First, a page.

The construction that made Grand Avenue a true four-lane highway took place in the early ‘50s. Traffic got routed through Railroad Avenue and even New Mexico Avenue during the several months that improvements took place.
This month, a $4.4 million project began on the same stretch of road. The news of the project has sparked memories about the major job some 60 years ago.
Before the ‘50s project, the pavement covered only two lanes, the rest being dirt and gravel, and even the slightest sprinkle of rain managed to get cars stuck.
And woe be unto those who lived east of Grand or even on the east side of that street, as they needed to skirt around huge chunks of concrete to go anywhere on foot. At the time, only construction traffic was allowed.
At night, highway workers placed flares along the construction site, probably to aid in visibility. The burners were spheres about the size of a bowling ball, filled with kerosene and remaining lit for hours.
Usually after we’d finished selling newspapers downtown, some friends and I would gather ‘round one of the burners, ignite tightly rolled up pages of Time and Life magazines and pretend to smoke them. We felt like such big shots then. That was one of the few acts we imps committed, the news of which miraculously didn’t make it to our homes before we did.
There being no interstate, virtually all traffic took this highway. When the job was completed, Grand, much straightened, with uniform streetlights, contained a series of 3-inch-high cemetery-type markers. Each flat mound was about 10 feet long and 2 feet wide. Although it was possible to attempt a yew-ee (pronounced you we) without losing your an old pan, muffler or transmission, the dividers certainly kept people in their own lane.
Probably because few people had cars, traffic was mostly touristy, and a number of businesses thrived once the project was completed. We could always spot a tourist by the ever-present canvas water bag attached to the hood ornament, and by an air-cooling device resembling a canister vacuum cleaner. It was held in place by the rolled-up window on the passenger’s side.
This contraption, I recall, operated by outside wind force entering the tube. The windward side had vents allowing the air to enter and spin a fan. Some believed that people filled the canister with dry ice, but I never knew for sure. We assumed the tool was motorless, operating only when the car moved.
We once saw a motorist leaving Jimmy’s Market rushing to his parked car, opening the window to let the cab cool but forgetting the window was holding up the air conditioner. The crash of the falling object failed to amuse the driver.
Back to the tombstone-like dividers:
Most of us had never seen them before. Once set in place, the mounds provided safe harbor for us jaywalkers, as we were able to walk halfway across the street and stand on one of the plots with relative assurance that we wouldn’t get hit. The dividers have since disappeared, either having been removed or simply leveled with each new layer of tarmac placed on Grand over the years.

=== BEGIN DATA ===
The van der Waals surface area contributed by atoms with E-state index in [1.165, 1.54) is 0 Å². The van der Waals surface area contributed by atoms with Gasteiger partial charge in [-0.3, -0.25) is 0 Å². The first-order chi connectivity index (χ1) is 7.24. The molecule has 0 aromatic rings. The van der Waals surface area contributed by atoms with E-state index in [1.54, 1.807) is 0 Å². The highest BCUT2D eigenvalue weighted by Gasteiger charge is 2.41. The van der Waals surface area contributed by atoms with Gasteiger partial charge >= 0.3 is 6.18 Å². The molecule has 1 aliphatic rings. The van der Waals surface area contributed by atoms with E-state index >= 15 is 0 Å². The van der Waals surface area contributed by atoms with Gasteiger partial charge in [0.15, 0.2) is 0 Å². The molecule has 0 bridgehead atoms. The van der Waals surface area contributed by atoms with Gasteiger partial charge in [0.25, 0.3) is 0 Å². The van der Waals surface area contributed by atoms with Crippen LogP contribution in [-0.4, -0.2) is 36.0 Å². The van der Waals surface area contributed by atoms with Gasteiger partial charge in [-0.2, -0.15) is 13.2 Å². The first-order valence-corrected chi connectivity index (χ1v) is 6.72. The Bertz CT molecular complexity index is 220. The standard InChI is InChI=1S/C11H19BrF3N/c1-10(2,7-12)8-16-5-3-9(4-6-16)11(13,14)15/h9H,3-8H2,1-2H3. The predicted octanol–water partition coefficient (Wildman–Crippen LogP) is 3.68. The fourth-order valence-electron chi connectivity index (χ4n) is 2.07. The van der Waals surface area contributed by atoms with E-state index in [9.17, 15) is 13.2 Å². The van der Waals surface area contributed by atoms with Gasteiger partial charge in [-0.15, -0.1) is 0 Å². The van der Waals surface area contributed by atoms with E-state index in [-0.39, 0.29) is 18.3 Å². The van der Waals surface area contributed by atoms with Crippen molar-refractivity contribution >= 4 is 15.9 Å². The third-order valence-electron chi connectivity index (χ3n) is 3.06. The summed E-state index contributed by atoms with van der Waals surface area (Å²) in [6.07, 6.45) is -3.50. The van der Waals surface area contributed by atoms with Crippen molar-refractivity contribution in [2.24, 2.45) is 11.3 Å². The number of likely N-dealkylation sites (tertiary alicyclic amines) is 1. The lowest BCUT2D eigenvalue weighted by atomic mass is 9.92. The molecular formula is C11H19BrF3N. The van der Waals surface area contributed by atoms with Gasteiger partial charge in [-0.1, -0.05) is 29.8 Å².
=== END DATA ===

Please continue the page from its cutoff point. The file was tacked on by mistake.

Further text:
A few years later, my friend Ben, a student at then-Vegas High, and one of the few kids with his own car, picked me up at Immaculate Conception School; then he drove to McFarland Hall where he’d promised to give two girls a ride home.
With the four of us in the car, Ben set out to impress the passengers by pretending to be unaware of the purpose of the middle-of-Grand-Avenue dividers. When on the 100 block of Grand, he straddled the mounds and raced north, all the way to Mills, acting as if the median were a Las Vegas-type expressway.
The mile-long trip took only a minute or two, and shocked drivers cleared the way. Remember that Grand Avenue was the thoroughfare in those days, years before the completion (or even the conception) of anything resembling an Interstate. Traffic that didn’t drive through Grand went as far west as New Mexico Avenue. Mills Avenue was in its infancy, and the other artery, Seventh Street, was barely a factor.
Remember, this was years before Seventh Street became heavily trafficked and way before the recent stopulation explosion. Now, we’re invited to drive that stretch of highway, stop at several intervals while still being told it’s for local traffic only.
About a week before Ben’s traffic stunt, I’d been riding with my friend Charlie when he made a yew-ee at a traffic light on Grand and Douglas. A city policeman was there ready to nab us, and that five-dollar fine (we shared) convinced me that Grand was indeed patrolled. It made me wonder why no cops were around when Ben committed a much more egregious violation.
Rather than becoming an instant hero, Ben incurred the wrath of his female passengers, one of them saying, “I’ll never get in a car with you again!” Of course, she made that pronouncement long after allowing Ben to drive all of us around town, taking in the sights.
She didn’t need to enter his car again. A few months later Ben died from a sudden health condition, nothing related to cars or traffic.
Art Trujillo is a copy editor at the Optic and a contributing member of the newspaper’s Editorial Board. He may be reached by calling 425-6796 or by e-mail to firstname.lastname@example.org or email@example.com.